E.E. Evans-Pritchard.  WITCHCRAFT, ORACLES, AND MAGIC AMONG THE AZANDE.(S,B,H)

 

Jeanne Favret-Saada.  DEADLY WORDS.  WITCHCRAFT IN THE BOCAGE(B)

 

 

When an ethnomedical system posits that illness sometimes is caused by some of the suprahuman beings that populate the culture’s pantheon, natives often will attempt to interact in specific ways with these same beings in pursuit of healing.  The point of the paper is, first, to characterize this interaction and, second, to assess possible healing outcomes from both an emic and etic point of view.

 

Bruce Kapferer.  A CELEBRATION OF DEMONS(S,B,SP)

 

Nancy Ammerman.  BIBLE BELIEVERS.  FUNDAMENTALISTS IN THE MODERN WORLD(S,H)

 

Horacio Fabrega and D. Silver.  ILLNESS AND SHAMANISTIC HEALING IN ZINACANTAN(H)

 

Gananath Obeyesekere.  MEDUSA’S HAIR(S,H,SP)

 

Calvin Martin.  KEEPERS OF THE GAME.  INDIAN-ANIMAL RELATIONS AND THE FUR TRADE(S,B,SP)

 

Henry Michael(edit)   STUDIES IN SIBERIAN SHAMANISM(B)

 

Emiko Ohnuki-Tierney.  ILLNESS AND HEALING AMONG THE SAKHALIN AINU:  A SYMBOLIC INTERPRETATION(B)

 

Ruth Landes.  OJIBWA RELIGION AND THE MIDEWIWIN(S,B)

 

Frank Speck.  PENOBSCOT SHAMANISM(S)

 

Gladys Reichard.  NAVAJO RELIGION(S,B,SP)

 

Thomas Csordas.  BODY/MEANING/HEALING(B,H,SP)

 

 

The mythos of biomedicine posits, inter alia,  that modern medicine is applied science and, derivatively, that determination of diagnostic categories, of what qualifies as an illness,  results from objective application of unambiguous scientific criteria and methods.  However, inspection of the history of biomedicine shows that delineation of illnesses often involves negotiation, and that non-medical and non-scientific cultural factors often figure prominently in such negotiations.  This has been especially evident in the mental health field and the branch of medicine known as psychiatry.  The point of the paper is, first, to identify an instance of such negotiation and, second, to elucidate how the interplay of science and other cultural forces shapes the definition of illness.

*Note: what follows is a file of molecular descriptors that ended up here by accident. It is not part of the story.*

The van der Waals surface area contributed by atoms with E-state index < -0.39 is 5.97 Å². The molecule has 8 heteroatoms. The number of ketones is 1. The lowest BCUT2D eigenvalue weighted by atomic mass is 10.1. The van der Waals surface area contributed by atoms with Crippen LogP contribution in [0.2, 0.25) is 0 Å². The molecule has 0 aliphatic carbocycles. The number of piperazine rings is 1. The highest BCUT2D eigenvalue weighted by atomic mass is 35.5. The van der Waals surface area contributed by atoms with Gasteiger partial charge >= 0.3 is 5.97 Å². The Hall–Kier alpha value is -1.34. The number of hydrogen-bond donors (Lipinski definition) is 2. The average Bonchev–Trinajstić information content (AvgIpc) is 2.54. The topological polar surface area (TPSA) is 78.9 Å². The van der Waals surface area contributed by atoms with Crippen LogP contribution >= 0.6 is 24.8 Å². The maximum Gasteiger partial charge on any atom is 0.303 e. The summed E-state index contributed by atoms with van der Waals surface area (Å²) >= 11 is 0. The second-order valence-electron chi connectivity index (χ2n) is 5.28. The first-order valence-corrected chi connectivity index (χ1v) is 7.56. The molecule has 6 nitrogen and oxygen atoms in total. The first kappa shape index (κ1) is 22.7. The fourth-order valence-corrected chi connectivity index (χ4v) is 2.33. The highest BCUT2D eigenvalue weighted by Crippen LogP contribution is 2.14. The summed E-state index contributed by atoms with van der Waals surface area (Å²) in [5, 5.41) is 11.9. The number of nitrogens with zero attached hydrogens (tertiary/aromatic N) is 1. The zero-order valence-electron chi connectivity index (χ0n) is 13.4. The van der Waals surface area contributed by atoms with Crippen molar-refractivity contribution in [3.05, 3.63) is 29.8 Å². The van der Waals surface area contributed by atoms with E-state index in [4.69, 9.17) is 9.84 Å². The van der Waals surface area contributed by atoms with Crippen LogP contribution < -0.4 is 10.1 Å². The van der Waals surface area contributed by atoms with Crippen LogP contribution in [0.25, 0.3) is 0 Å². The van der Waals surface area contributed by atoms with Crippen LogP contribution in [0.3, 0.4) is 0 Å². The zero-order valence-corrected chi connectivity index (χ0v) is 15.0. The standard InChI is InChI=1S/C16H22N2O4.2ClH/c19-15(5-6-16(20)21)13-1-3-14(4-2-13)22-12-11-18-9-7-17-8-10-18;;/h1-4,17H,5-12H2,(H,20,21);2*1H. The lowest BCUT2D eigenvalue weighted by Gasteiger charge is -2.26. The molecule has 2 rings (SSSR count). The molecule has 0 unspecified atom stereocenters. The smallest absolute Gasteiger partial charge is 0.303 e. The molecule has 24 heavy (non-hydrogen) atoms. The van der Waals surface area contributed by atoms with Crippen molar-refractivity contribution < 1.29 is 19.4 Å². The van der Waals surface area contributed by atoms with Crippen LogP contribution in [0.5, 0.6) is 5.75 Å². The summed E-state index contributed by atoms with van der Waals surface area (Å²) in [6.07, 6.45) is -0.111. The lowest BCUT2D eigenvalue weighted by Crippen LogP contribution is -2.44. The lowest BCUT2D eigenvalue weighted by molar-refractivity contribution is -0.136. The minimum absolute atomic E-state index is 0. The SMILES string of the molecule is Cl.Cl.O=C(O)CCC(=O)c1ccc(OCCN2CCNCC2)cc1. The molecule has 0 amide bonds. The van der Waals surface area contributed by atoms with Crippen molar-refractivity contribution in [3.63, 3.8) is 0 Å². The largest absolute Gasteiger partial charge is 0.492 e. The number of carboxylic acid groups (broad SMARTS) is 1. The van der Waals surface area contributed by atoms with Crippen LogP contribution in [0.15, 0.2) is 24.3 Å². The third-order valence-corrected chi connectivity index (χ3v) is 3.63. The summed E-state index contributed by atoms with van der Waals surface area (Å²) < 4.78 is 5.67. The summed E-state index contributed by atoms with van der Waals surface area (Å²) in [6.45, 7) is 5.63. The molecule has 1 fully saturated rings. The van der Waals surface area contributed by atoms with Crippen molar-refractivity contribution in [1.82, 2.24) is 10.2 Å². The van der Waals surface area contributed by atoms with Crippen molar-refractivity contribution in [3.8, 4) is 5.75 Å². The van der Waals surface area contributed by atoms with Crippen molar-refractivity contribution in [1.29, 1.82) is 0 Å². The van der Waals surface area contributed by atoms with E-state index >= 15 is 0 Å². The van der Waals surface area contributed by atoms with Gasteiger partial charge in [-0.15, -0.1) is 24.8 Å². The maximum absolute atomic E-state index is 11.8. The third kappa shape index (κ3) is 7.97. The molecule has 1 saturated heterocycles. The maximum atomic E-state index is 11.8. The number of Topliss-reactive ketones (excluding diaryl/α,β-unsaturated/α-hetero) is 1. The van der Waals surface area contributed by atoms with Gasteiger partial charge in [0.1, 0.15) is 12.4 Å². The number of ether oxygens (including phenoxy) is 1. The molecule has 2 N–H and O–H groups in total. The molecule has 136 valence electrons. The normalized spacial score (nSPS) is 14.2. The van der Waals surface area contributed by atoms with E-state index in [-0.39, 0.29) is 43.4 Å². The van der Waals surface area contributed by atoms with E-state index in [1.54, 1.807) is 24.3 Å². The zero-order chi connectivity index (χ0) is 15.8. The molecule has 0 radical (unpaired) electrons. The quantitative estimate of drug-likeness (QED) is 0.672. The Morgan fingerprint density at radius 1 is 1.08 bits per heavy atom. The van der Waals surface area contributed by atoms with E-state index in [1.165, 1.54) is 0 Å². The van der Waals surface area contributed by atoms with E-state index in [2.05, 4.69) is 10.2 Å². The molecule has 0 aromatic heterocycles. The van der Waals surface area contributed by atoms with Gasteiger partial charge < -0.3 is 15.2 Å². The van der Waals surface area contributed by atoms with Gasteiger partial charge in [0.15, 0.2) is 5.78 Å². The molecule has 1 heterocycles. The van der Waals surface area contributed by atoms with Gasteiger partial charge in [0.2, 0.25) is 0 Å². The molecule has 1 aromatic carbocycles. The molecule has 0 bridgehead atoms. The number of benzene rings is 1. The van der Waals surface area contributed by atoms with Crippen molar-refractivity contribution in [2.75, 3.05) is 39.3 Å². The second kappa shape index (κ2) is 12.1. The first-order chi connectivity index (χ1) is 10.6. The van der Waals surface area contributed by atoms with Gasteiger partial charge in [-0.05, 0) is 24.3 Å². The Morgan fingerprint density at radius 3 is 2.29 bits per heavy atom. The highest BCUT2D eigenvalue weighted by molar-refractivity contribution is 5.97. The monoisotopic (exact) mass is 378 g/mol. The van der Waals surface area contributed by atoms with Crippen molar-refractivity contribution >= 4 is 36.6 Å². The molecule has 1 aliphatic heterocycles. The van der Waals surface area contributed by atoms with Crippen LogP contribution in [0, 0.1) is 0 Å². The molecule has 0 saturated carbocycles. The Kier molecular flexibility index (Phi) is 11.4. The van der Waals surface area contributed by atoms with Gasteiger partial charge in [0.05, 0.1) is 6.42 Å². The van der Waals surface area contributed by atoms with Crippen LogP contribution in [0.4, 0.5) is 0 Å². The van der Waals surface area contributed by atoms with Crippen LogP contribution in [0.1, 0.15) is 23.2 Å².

Elaine Showalter.  HYSTORIES.  HYSTERICAL EPIDEMICS AND MODERN MEDIA(S,B,H)

 

__________  THE FEMALE MALADY:  WOMEN, MADNESS, AND ENGLISH CULTURE, 1830-1980(S,B,H)

 

Allan Young.   THE HARMONY OF ILLUSIONS:  INVENTING POST-TRAUMATIC STRESS DISORDER(S,B)

 

Herb Kutchins.  THE SELLING OF DSM:  THE RHETORIC OF SCIENCE IN PSYCHIATRY(S,B)

 

_______ and Stuart S. Kirk.  MAKING US CRAZY.  DSM: THE PSYCHIATRIC BIBLE AND THE CREATION OF MENTAL DISORDERS.  (S, SP)

 

Dennis Healy.  THE ANTI DEPRESSANT ERA( S, SP)

 

Debbie Nathan and Michael Snedeker.  SATAN’S SILENCE.  RITUAL ABUSE AND THE MAKINGS OF A MODERN AMERICAN WITCH HUNT(S,H,SP).

 

Robert Whitaker.  MAD IN AMERICA.  BAD SCIENCE, BAD MEDICINE, AND THE ENDURING MISTREATMENT OF THE MENTALLY ILL(H,B,SP)

 

 

  For its hundred(plus or minus)year history, biomedicine has always been high tech.  Its ‘applied science’ aura has been essential to the extraordinary legitimacy it has attained, especially in modern America.  Advances of the past two or three decades, however, in biotechnology have fostered ‘newly ramifying cultural effects…’(Brodwin, just below), which change the ways in which we think about and experience such fundamental issues as identity and social obligation and even life itself.  ‘These technologies have emerged from years of specialized laboratory and clinical research.  They come with the aura of objective science and the prestige of a highly trained and credentialed  class of experts.  The meanings of these technologies, however, quickly escape professional control and infiltrate the diverse domains of everyday life’(Brodwin). The point of the paper is to show how modern biotechnology has been implicated in fundamental cultural reformulations,and how this affects our conceptions of illness and healing and human potentiality.